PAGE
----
Kindred World Launches The Evolved Nest’s Breaking The Cycle Short Film
About Breaking the Cycle
Human societies are built from individuals who begin life in relationship. The quality of community support for meeting children’s basic needs influences the state of health the child carries forward in all systems. Undercare in early life leads to less health in childhood and adulthood and a basic sense of disconnection—a cycle of competitive detachment. This is not humanity’s heritage. Over 95% of our species history was spent in a cycle of cooperative companionship, where children’s basic needs were met, leading to wellbeing in childhood and adulthood, with a deep sense of connection and skills to keep the cycle going.
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April 26, 2021 – Kindred World is proud to launch The Evolved Nest’s educational short film, Breaking the Cycle. The moving and inspirational six-minute film illustrates our capacity for breaking our current Cycle of Competitive Detachment and returning to the pattern of 95% of our human history: a healthy, peaceful Cycle of Cooperative Companionship. Breaking the Cycle is based on the multi-award-winning book, Neurobiology and the Development of Human Morality: Evolution, Culture and Wisdom, by Darcia Narvaez, PhD.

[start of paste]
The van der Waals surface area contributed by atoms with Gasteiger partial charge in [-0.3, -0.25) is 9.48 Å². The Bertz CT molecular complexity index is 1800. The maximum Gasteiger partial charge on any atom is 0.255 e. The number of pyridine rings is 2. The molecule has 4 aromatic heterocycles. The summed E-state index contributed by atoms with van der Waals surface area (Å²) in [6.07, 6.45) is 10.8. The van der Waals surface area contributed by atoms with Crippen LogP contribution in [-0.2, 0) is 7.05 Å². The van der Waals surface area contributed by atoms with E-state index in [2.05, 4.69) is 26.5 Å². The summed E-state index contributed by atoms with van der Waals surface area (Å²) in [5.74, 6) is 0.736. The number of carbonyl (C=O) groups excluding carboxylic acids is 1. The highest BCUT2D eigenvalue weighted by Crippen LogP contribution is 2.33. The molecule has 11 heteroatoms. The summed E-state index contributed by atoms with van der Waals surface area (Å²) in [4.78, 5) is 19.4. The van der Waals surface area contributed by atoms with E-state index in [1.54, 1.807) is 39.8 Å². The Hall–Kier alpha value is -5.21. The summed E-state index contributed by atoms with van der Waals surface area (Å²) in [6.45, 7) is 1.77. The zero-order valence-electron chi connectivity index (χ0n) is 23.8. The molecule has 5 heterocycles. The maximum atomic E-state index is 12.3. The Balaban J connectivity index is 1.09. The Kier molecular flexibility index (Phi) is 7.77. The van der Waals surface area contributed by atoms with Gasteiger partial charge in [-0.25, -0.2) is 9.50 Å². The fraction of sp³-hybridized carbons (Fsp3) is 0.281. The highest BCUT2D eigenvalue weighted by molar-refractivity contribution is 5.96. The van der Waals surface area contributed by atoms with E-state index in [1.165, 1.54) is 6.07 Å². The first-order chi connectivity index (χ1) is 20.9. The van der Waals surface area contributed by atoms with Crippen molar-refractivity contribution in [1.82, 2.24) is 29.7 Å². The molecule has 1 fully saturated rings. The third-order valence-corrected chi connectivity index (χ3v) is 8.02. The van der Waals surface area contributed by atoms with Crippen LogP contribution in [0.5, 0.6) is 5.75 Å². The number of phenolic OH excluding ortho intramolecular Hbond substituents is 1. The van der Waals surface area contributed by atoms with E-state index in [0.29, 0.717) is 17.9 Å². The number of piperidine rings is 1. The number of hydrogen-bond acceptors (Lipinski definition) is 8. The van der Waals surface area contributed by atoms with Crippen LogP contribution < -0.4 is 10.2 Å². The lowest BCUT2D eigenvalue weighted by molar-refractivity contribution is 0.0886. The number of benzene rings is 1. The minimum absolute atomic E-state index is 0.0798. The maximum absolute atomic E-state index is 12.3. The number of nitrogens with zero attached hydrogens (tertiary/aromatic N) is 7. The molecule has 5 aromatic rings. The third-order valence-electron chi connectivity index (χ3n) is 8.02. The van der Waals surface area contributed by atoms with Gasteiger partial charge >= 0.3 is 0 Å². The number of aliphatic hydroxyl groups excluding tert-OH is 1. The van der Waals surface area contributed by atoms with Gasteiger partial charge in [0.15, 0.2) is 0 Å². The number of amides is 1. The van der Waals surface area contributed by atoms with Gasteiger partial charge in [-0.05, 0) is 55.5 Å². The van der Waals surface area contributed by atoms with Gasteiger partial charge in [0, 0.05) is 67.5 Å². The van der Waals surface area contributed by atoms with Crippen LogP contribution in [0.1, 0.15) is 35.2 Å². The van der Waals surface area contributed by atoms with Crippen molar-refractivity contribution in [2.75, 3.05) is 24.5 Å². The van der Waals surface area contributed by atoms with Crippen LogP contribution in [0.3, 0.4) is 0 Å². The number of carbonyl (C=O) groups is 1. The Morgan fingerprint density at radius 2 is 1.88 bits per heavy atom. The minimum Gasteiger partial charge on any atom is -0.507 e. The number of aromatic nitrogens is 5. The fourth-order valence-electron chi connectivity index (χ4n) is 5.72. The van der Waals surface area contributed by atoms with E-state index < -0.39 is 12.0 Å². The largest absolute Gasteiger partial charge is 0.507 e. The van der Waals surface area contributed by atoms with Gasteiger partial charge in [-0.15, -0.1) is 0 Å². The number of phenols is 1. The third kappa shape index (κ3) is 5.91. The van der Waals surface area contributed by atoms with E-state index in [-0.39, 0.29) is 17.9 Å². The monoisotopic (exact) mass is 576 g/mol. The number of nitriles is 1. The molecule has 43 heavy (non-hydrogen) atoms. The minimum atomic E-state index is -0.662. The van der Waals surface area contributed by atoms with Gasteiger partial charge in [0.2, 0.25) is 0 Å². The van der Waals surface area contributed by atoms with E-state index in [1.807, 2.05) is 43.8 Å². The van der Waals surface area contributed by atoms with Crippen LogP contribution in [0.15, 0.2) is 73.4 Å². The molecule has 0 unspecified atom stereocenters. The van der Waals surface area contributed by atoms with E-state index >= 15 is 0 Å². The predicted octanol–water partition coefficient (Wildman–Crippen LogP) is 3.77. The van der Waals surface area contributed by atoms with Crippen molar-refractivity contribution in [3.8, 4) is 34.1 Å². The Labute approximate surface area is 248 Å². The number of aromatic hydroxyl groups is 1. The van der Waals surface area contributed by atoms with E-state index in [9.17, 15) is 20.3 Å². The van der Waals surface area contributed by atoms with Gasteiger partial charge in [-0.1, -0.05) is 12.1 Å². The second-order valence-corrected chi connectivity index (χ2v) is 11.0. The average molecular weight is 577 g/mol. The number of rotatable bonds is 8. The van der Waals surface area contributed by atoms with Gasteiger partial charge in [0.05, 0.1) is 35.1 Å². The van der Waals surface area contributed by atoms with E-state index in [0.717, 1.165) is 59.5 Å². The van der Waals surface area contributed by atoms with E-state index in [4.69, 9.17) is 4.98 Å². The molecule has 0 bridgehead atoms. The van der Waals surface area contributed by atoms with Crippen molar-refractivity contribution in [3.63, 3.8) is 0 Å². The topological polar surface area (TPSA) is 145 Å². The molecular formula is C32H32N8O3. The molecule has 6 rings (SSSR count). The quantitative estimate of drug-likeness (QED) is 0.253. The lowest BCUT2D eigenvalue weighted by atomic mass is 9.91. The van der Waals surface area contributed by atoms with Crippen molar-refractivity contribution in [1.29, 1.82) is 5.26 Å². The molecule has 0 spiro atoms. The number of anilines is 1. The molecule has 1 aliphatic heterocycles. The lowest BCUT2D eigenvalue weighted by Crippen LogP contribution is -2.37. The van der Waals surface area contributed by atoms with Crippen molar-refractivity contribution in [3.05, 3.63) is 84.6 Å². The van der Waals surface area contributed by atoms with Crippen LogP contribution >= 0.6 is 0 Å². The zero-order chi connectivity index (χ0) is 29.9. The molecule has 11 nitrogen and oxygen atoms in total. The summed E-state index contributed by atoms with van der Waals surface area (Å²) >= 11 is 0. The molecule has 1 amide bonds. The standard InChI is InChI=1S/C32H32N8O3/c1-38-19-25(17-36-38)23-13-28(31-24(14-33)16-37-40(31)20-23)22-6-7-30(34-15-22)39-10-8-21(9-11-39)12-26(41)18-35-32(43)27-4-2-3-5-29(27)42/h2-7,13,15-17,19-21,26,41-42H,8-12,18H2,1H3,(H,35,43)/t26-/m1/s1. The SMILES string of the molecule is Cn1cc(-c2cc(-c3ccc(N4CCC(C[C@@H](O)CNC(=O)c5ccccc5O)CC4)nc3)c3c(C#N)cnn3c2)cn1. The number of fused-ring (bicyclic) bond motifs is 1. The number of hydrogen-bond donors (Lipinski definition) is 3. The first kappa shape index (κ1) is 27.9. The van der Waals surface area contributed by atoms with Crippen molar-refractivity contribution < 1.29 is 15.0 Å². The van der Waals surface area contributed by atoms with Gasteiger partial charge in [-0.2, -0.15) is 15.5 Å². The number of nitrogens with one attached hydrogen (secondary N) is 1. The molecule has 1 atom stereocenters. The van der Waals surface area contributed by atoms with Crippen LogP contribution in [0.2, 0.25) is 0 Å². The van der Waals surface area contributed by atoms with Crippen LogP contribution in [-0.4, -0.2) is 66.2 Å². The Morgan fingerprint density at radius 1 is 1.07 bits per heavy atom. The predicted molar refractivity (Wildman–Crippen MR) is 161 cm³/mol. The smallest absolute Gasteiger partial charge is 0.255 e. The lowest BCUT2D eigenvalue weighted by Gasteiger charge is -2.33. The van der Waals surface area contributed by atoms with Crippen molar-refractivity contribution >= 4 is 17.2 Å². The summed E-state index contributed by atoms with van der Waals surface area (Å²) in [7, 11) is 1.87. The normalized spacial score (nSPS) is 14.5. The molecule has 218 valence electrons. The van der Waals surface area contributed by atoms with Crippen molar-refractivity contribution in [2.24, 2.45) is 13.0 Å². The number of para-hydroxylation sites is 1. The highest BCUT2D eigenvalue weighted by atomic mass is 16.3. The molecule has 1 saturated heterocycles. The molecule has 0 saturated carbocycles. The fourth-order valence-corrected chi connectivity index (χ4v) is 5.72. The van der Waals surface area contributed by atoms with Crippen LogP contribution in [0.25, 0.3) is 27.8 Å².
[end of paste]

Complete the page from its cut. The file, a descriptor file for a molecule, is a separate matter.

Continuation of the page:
Breaking the Cycle contrasts the two basic ways societies can function: the optimal approach, which most human societies through time have followed, is the Cycle of Cooperative Companionship where children’s basic needs are met; they grow into well-functioning, cooperative community members (from neurobiology and on up); and as healthy adults, they maintain the cooperative system. Currently in the USA the opposite pattern is in place: children’s basic needs are not met, illbeing and dysregulation ensue, creating adults who are detached and distracted and keep this Cycle of Competitive Detachment going. The United Nations ranks the USA as 41st out of 41 developed countries for child and adult wellness.
“Humans are so immature at birth that to develop in a healthy manner, reaching their full potential, they need to experience humanity’s evolved nest,” states Narvaez. “This helps structure well-functioning brain and body systems like the stress response, immune system and many other systems, preparing the individual for cooperative behavior and compassionate morality, including with the rest of the natural world. With a degraded evolved nest, the individual will have one or more areas of dysregulation, undermining sociality and morality. The evolved nest is an intergenerational, communal responsibility that industrialized societies have largely forgotten, especially the USA.”
“Many people believe the tale that humans have made great progress and that there is no other option than this dehumanizing, anti-life, planet-destroying culture. In the short film, Breaking the Cycle, and at the EvolvedNest.org, we show other options. We help people understand that life does not have to be the way industrialized societies have set it up.”